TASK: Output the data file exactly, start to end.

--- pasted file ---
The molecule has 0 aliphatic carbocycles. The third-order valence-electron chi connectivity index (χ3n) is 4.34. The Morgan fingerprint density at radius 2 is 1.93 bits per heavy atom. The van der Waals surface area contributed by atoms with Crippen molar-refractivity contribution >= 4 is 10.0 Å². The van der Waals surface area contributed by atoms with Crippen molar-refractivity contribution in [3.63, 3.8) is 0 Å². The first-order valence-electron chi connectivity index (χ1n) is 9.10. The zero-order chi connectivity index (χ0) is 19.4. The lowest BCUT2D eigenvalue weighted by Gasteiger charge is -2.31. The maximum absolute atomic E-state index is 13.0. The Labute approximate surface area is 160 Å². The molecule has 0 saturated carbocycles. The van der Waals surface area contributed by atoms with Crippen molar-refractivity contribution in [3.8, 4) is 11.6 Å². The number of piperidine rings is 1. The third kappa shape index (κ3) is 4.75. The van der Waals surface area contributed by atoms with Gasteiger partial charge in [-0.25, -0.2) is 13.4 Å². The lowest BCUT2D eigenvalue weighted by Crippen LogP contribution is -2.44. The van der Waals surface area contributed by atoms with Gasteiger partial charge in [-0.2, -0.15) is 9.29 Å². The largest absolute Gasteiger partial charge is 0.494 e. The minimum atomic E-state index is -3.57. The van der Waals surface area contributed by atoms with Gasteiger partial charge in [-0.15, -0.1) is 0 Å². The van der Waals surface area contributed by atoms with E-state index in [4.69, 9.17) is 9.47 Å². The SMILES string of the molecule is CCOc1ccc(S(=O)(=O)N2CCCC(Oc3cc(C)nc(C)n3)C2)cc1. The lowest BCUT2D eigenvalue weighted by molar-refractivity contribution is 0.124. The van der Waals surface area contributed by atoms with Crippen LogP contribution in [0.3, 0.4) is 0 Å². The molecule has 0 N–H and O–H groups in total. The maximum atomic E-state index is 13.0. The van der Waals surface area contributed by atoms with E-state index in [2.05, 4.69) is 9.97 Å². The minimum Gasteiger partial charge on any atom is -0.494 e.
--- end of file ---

The molecule has 0 aliphatic carbocycles. The third-order valence-electron chi connectivity index (χ3n) is 4.34. The Morgan fingerprint density at radius 2 is 1.93 bits per heavy atom. The van der Waals surface area contributed by atoms with Crippen molar-refractivity contribution >= 4 is 10.0 Å². The van der Waals surface area contributed by atoms with Crippen molar-refractivity contribution in [3.63, 3.8) is 0 Å². The first-order valence-electron chi connectivity index (χ1n) is 9.10. The zero-order chi connectivity index (χ0) is 19.4. The lowest BCUT2D eigenvalue weighted by Gasteiger charge is -2.31. The maximum absolute atomic E-state index is 13.0. The Labute approximate surface area is 160 Å². The molecule has 0 saturated carbocycles. The van der Waals surface area contributed by atoms with Crippen molar-refractivity contribution in [3.8, 4) is 11.6 Å². The number of piperidine rings is 1. The third kappa shape index (κ3) is 4.75. The van der Waals surface area contributed by atoms with Gasteiger partial charge in [-0.25, -0.2) is 13.4 Å². The lowest BCUT2D eigenvalue weighted by Crippen LogP contribution is -2.44. The van der Waals surface area contributed by atoms with Gasteiger partial charge in [-0.2, -0.15) is 9.29 Å². The largest absolute Gasteiger partial charge is 0.494 e. The minimum atomic E-state index is -3.57. The van der Waals surface area contributed by atoms with Gasteiger partial charge in [-0.15, -0.1) is 0 Å². The van der Waals surface area contributed by atoms with E-state index in [4.69, 9.17) is 9.47 Å². The SMILES string of the molecule is CCOc1ccc(S(=O)(=O)N2CCCC(Oc3cc(C)nc(C)n3)C2)cc1. The lowest BCUT2D eigenvalue weighted by molar-refractivity contribution is 0.124. The van der Waals surface area contributed by atoms with Crippen LogP contribution in [0.3, 0.4) is 0 Å². The molecule has 0 N–H and O–H groups in total. The maximum atomic E-state index is 13.0. The van der Waals surface area contributed by atoms with E-state index in [2.05, 4.69) is 9.97 Å². The minimum Gasteiger partial charge on any atom is -0.494 e.